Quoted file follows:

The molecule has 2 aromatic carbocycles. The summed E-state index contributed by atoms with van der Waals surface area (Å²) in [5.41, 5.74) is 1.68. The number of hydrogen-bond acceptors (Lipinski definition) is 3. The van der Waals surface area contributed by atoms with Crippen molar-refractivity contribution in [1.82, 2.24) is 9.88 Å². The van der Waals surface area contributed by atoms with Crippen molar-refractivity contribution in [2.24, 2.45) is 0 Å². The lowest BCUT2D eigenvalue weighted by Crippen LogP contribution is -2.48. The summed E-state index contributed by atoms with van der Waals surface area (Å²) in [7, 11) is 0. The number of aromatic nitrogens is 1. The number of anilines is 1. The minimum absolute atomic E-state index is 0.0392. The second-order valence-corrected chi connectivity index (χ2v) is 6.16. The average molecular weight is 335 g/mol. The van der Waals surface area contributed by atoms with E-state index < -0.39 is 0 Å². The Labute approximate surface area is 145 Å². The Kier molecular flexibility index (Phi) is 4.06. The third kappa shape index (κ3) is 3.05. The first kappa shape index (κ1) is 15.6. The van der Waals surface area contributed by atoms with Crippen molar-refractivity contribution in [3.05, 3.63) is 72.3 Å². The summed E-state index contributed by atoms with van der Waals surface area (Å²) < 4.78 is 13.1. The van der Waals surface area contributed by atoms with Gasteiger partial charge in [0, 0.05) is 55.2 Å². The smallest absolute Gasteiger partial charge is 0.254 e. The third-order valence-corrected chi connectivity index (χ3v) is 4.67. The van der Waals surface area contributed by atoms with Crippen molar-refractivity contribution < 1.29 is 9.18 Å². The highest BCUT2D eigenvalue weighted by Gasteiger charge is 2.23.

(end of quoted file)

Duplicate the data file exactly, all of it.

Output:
The molecule has 2 aromatic carbocycles. The summed E-state index contributed by atoms with van der Waals surface area (Å²) in [5.41, 5.74) is 1.68. The number of hydrogen-bond acceptors (Lipinski definition) is 3. The van der Waals surface area contributed by atoms with Crippen molar-refractivity contribution in [1.82, 2.24) is 9.88 Å². The van der Waals surface area contributed by atoms with Crippen molar-refractivity contribution in [2.24, 2.45) is 0 Å². The lowest BCUT2D eigenvalue weighted by Crippen LogP contribution is -2.48. The summed E-state index contributed by atoms with van der Waals surface area (Å²) in [7, 11) is 0. The number of aromatic nitrogens is 1. The number of anilines is 1. The minimum absolute atomic E-state index is 0.0392. The second-order valence-corrected chi connectivity index (χ2v) is 6.16. The average molecular weight is 335 g/mol. The van der Waals surface area contributed by atoms with E-state index < -0.39 is 0 Å². The Labute approximate surface area is 145 Å². The Kier molecular flexibility index (Phi) is 4.06. The third kappa shape index (κ3) is 3.05. The first kappa shape index (κ1) is 15.6. The van der Waals surface area contributed by atoms with Crippen molar-refractivity contribution in [3.05, 3.63) is 72.3 Å². The summed E-state index contributed by atoms with van der Waals surface area (Å²) < 4.78 is 13.1. The van der Waals surface area contributed by atoms with Gasteiger partial charge in [0, 0.05) is 55.2 Å². The smallest absolute Gasteiger partial charge is 0.254 e. The third-order valence-corrected chi connectivity index (χ3v) is 4.67. The van der Waals surface area contributed by atoms with Crippen molar-refractivity contribution < 1.29 is 9.18 Å². The highest BCUT2D eigenvalue weighted by Gasteiger charge is 2.23.